Medieval wedding ceremony

MaryP and I have been thinking about wedding ceremonies recently. I was googling a particular phrase ("all spiritual benediction and grace") when I came across a reconstruction of the medieval wedding ceremony.

medieval wedding gif

If this was my preferred wording, I think MaryP would lose much of her enthusiasm for marriage. I bet she would call the wedding off!

The ceremony is asymmetrical:  the man says one thing, the woman another. First, there are the notorious lines where the woman promises to serve and obey her husband (whereas he pledges to comfort her):
 

Man’s vows Woman’s vows
Wilt thou have this Woman to be thy wedded wife, to live together after God’s ordinance in the holy estate of Matrimony? Wilt thou love her, comfort her, honour, and keep her, in sickness and in health; and forsaking all other, keep thee only unto her, so long as ye both shall live? Wilt thou have this man to be thy wedded husband, to live together after God’s ordinance in the holy estate of Matrimony? Wilt thou obey him, and serve him, love, honour, and keep him in sickness and in health; and, forsaking all other, keep thee only unto him, so long as ye both shall live?

 
OK, everybody’s familiar with that bit. We’ll pass over it in solemn silence. To insert a cheap joke here might be a risky venture, what with the wedding merely hours away.

Then there’s the line, “Who giveth this Woman to be married to this Man?” I’m not sure how this is supposed to work when it’s a second marriage. But again, it’s best to move along post haste.

I had never heard of the next bit. Get a load of these vows:
 

Man says Woman says
I, Stephen, take thee MaryP to my wedded wife, to have and to hold from this day forward, for better for worse, for richer for poorer, for fairer or fouler, in sickness and in health, to love and to cherish, till death us depart, according to God’s holy ordinance; and thereunto I plight thee my troth. I, MaryP, take thee Stephen to my wedded husband, to have and to hold from this day forward, for better for worse, for richer or poorer, in sickness and in health, to be bonny and buxom at bed and at board, to love and to cherish, till death us depart, according to God’s holy ordinance; and thereunto I plight thee my troth.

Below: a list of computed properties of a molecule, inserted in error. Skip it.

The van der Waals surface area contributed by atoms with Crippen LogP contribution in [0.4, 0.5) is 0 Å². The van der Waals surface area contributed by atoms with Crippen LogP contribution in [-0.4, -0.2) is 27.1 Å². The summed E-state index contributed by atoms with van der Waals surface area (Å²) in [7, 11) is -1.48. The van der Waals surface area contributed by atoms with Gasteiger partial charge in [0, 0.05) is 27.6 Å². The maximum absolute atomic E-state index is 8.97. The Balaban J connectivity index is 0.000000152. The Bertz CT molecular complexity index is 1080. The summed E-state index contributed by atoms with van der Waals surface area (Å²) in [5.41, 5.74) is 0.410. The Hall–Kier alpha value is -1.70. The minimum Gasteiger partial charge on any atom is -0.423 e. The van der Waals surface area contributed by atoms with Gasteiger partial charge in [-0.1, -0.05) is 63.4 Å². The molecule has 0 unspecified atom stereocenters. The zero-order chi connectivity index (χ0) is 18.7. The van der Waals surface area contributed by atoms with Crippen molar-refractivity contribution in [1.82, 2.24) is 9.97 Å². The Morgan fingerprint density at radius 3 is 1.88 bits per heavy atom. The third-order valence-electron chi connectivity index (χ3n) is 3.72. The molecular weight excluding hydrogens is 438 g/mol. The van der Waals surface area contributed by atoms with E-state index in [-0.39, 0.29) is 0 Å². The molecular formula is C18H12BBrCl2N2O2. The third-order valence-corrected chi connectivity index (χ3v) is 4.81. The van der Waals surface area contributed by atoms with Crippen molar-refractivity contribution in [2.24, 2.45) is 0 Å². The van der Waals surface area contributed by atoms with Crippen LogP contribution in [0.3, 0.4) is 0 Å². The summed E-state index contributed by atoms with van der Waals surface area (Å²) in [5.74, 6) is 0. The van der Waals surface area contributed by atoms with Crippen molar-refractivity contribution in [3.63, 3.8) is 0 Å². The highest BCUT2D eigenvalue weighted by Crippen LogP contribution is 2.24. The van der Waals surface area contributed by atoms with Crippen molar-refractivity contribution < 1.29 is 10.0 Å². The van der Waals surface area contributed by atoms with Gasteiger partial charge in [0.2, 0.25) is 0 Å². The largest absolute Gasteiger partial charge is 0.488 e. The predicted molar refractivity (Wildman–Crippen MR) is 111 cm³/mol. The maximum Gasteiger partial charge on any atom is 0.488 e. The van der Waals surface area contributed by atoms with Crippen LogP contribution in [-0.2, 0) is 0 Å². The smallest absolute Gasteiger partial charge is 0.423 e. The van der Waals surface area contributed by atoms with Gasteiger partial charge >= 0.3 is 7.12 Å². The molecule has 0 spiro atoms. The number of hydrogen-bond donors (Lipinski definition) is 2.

To be bonny and buxom? At bed and at board? I almost want to include it in the ceremony just to see whether MaryP can say it with a straight face. But I suspect the whole event would quickly disintegrate at that point.

All in all, the medieval wedding ceremony is not for us. But I do love the traditional benediction, which is what I was looking for in the first place:

God the Father, God the Son, God the Holy Spirit, bless, preserve, and keep you; the Lord mercifully with his favour look upon you; and so fill you with all spiritual benediction and grace, that ye may so live together in this life, that in the world to come ye may have life everlasting. Amen.

When the Reverend pronounces those words over the two of you, you have been blessed!

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6 Comments (+add yours?)

  1. juggling mother
    May 22, 2007 @ 14:13:39

    I hope it went well – I’m sure it did:-0

    As I’ve said before – a scary amount of that is still in our wedding vows:-) I managed to remove the giving away bit (after some negotiation), and we were both allowed to say the same vows – so no obeying at all! But thy wouldn’t let me take out till death us do depart:-(

    Also, in the UK, if you have a secular wedding, it is actually illegal to include any religious references – it must be wholly secular, so no blessing thing at the end even if we’d wanted one – we were not even allowed hymns! As only CofE, Catholic, Jews and muslims clery are allowed to perform religious weddings, it must cause a great deal of tension for many people.